Macular amyloidosis represents a common variant of primary localized cutaneous amyloidosis, the later being characterized by deposition of a proteinaceous substance composed of one of a family of biochemically unrelated proteins in previously apparently normal skin. Lichen planus is an interface dermatitis where apoptotic keratinocytes may be present in the dermis. Here we describe a patient with macular amyloidosis associated with chronic lichen planus. The case is being reported because of rarity of the association.
Amyloidosis is a generic term that signifies the abnormal extracellular tissue deposition of one of a family of biochemically unrelated proteins that share certain characteristic staining properties, including apple-green birefringence of congored stained preparations viewed under polarising light. Clinically macular amyloidosis presents as poorly delineated hyperpigmented patches of grayish-brown macules with a rippled pattern, associated with deposition of amyloid material in the papillary dermis. The close proximity of the amyloid deposits to the lower epidermis in macular and lichen amyloidosis suggests that the epidermis plays a major role in its pathogenesis. Amyloid deposits in macular amyloidosis bind to anti-keratin antibodies and contain sulfhydryl groups, pointing to altered keratin as a source for the deposits. Lichen planus is an immunologically mediated disease that is characterized by violaceous, flat-topped polygonal papules. The exact etiology of lichen planus remains unknown. Recent studies have shown that lichen planus represents a cell mediated immune response to an induced antigenic change in the epidermal cells in a genetically predisposed individual. T cells, both CD4+ and CD8+, accumulate in the dermis, while CD8+T cells infiltrate the epidermis. Histologically macular amyloidosis is characterized by deposition of amyloid in the form of small multifaceted amorphous globules, similar in size to the hyaline bodies found in lichen planus.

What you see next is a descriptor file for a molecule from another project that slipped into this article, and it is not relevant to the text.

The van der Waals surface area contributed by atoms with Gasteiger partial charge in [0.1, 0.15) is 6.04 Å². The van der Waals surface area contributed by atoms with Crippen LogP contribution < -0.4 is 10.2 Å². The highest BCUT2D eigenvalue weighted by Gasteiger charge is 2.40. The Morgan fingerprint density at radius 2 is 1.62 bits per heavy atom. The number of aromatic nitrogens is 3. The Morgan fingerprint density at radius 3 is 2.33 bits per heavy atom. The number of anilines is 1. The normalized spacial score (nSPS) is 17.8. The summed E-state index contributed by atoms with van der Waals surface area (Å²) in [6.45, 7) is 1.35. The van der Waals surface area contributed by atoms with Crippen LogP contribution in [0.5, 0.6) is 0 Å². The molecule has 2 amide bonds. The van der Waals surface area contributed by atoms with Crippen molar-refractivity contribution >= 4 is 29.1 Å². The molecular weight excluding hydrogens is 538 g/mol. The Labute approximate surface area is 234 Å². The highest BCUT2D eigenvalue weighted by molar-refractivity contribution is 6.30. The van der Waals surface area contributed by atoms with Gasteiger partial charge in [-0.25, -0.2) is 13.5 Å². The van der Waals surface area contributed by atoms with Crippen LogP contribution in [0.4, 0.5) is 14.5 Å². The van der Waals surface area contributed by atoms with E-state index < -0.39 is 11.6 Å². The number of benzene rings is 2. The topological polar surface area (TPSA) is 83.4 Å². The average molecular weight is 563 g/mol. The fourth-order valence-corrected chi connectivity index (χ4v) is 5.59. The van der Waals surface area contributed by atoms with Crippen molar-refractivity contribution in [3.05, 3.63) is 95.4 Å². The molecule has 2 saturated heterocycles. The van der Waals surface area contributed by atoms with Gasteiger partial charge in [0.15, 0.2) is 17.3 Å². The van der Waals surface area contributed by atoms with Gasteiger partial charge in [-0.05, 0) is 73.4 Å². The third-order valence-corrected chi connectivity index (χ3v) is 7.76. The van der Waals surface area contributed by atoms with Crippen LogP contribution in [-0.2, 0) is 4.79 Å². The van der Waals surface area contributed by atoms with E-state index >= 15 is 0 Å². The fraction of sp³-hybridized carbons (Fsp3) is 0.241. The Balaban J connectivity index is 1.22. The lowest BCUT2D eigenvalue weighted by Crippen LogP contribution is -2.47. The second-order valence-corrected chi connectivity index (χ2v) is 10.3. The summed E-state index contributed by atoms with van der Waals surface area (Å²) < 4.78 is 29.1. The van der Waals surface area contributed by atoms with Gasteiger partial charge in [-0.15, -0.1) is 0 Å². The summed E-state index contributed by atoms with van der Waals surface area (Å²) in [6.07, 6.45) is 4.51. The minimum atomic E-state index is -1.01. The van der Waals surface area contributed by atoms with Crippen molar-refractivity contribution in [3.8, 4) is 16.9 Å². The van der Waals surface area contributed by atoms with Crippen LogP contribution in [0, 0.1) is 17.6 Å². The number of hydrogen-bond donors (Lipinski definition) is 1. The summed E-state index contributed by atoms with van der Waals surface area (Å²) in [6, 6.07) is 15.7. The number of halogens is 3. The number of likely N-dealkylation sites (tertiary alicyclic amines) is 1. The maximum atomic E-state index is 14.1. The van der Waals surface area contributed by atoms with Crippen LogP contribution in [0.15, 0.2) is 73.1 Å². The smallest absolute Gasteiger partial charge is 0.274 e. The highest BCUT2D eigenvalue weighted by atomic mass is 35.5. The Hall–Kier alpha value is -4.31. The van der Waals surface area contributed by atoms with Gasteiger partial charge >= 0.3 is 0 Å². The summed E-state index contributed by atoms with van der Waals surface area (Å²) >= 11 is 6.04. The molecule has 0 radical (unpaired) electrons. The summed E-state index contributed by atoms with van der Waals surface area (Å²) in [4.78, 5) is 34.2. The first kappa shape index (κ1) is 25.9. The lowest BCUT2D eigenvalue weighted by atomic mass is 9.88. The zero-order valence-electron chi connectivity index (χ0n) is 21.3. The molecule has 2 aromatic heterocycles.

Case Report :
A 57- year-old male patient with severely pruritic lesions involving his lower legs and hands for 12 years presented to our out-patient department. It clinically was typical hypertrophic lichen planus. He had been treated with different modalities, including topical and intralesional steroids. He remained disease-free for some time but then the disease recurred. At the time of presentation he had the chief complaint of a new eruption involving his legs, thighs, and arms. Thorough history-taking revealed that the patient had been suffering from diabetes mellitus, asthma and hypertension. There was no family history of similar skin disease.
Cutaneous examination demonstrated hyperkeratotic, violaceous, two to four cm irregular plaques and nodules presented over both the shins and the ankle joints [fig1]. In addition, there were hyperpigmented macules arranged in a rippled pattern over his legs, thighs, and arms [fig2].
On investigation, complete haemogram and thyroid function test were normal. A biopsy specimen of the hyperpigmented macule on thigh revealed normal epidermis and the presence of round, homogeneous, eosinophilic material in the superficial papillary dermis, with a sparse superficial perivascular lymphocytic infiltrate [fig3]. Congo-red stain was consistent with the presence of scanty amount of amyloid [fig4]. A diagnosis of macular amyloidosis was made. A biopsy specimen of the hyperkeratotic nodule on left leg revealed acanthosis, hypergranulosis, papillomatosis, patchy lymphocytic infiltrate along the upper dermis and dermoepidermal junction, along with hydropic degeneration of the basal cell layer at places [fig5]. Adiagnosis of hypertrophic lichen planus was made.The patient was initially given topical steroid and oral antihistamines, but he did not improve. He was put on colchicines 0.5 mg two times daily for two months with regular follow-up, but he did not respond. Finally intralesional steroid was given for hypertrophic lichen planus, and there was some temporary relief from itching, with some of the hypertrophic lesions subsiding considerable.